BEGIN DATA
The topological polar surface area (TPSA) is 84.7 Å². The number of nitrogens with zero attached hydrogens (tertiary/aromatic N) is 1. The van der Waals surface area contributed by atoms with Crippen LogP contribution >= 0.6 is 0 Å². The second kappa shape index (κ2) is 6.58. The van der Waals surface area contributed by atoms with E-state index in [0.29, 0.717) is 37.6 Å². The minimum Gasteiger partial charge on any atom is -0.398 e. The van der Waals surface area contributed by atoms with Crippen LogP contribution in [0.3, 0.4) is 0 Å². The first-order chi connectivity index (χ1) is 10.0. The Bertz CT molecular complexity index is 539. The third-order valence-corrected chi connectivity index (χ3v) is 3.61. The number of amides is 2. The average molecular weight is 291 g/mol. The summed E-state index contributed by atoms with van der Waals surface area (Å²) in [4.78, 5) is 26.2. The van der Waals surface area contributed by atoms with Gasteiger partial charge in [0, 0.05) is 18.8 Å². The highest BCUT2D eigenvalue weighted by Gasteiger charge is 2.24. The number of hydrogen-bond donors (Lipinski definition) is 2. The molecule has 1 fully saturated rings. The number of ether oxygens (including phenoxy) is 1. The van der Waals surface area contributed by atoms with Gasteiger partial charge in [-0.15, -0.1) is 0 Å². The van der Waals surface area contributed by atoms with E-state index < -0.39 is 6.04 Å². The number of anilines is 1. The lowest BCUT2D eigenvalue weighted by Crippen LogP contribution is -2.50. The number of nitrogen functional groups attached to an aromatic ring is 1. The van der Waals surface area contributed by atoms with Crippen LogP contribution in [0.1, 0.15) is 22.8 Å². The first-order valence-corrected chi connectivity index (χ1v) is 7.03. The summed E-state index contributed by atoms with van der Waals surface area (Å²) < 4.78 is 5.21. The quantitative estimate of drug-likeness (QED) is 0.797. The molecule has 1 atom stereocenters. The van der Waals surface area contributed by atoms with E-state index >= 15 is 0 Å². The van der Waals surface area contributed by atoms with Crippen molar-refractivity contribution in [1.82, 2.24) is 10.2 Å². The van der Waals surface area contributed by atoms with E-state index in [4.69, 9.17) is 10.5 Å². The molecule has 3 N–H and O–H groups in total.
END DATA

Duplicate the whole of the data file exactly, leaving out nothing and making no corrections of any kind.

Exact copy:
The topological polar surface area (TPSA) is 84.7 Å². The number of nitrogens with zero attached hydrogens (tertiary/aromatic N) is 1. The van der Waals surface area contributed by atoms with Crippen LogP contribution >= 0.6 is 0 Å². The second kappa shape index (κ2) is 6.58. The van der Waals surface area contributed by atoms with E-state index in [0.29, 0.717) is 37.6 Å². The minimum Gasteiger partial charge on any atom is -0.398 e. The van der Waals surface area contributed by atoms with Crippen LogP contribution in [0.3, 0.4) is 0 Å². The first-order chi connectivity index (χ1) is 10.0. The Bertz CT molecular complexity index is 539. The third-order valence-corrected chi connectivity index (χ3v) is 3.61. The number of amides is 2. The average molecular weight is 291 g/mol. The summed E-state index contributed by atoms with van der Waals surface area (Å²) in [4.78, 5) is 26.2. The van der Waals surface area contributed by atoms with Gasteiger partial charge in [0, 0.05) is 18.8 Å². The highest BCUT2D eigenvalue weighted by Gasteiger charge is 2.24. The number of hydrogen-bond donors (Lipinski definition) is 2. The molecule has 1 fully saturated rings. The number of ether oxygens (including phenoxy) is 1. The van der Waals surface area contributed by atoms with Gasteiger partial charge in [-0.15, -0.1) is 0 Å². The van der Waals surface area contributed by atoms with E-state index < -0.39 is 6.04 Å². The number of anilines is 1. The lowest BCUT2D eigenvalue weighted by Crippen LogP contribution is -2.50. The number of nitrogen functional groups attached to an aromatic ring is 1. The van der Waals surface area contributed by atoms with Crippen LogP contribution in [0.1, 0.15) is 22.8 Å². The first-order valence-corrected chi connectivity index (χ1v) is 7.03. The summed E-state index contributed by atoms with van der Waals surface area (Å²) < 4.78 is 5.21. The quantitative estimate of drug-likeness (QED) is 0.797. The molecule has 1 atom stereocenters. The van der Waals surface area contributed by atoms with E-state index >= 15 is 0 Å². The van der Waals surface area contributed by atoms with Crippen molar-refractivity contribution in [1.82, 2.24) is 10.2 Å². The van der Waals surface area contributed by atoms with E-state index in [4.69, 9.17) is 10.5 Å². The molecule has 3 N–H and O–H groups in total.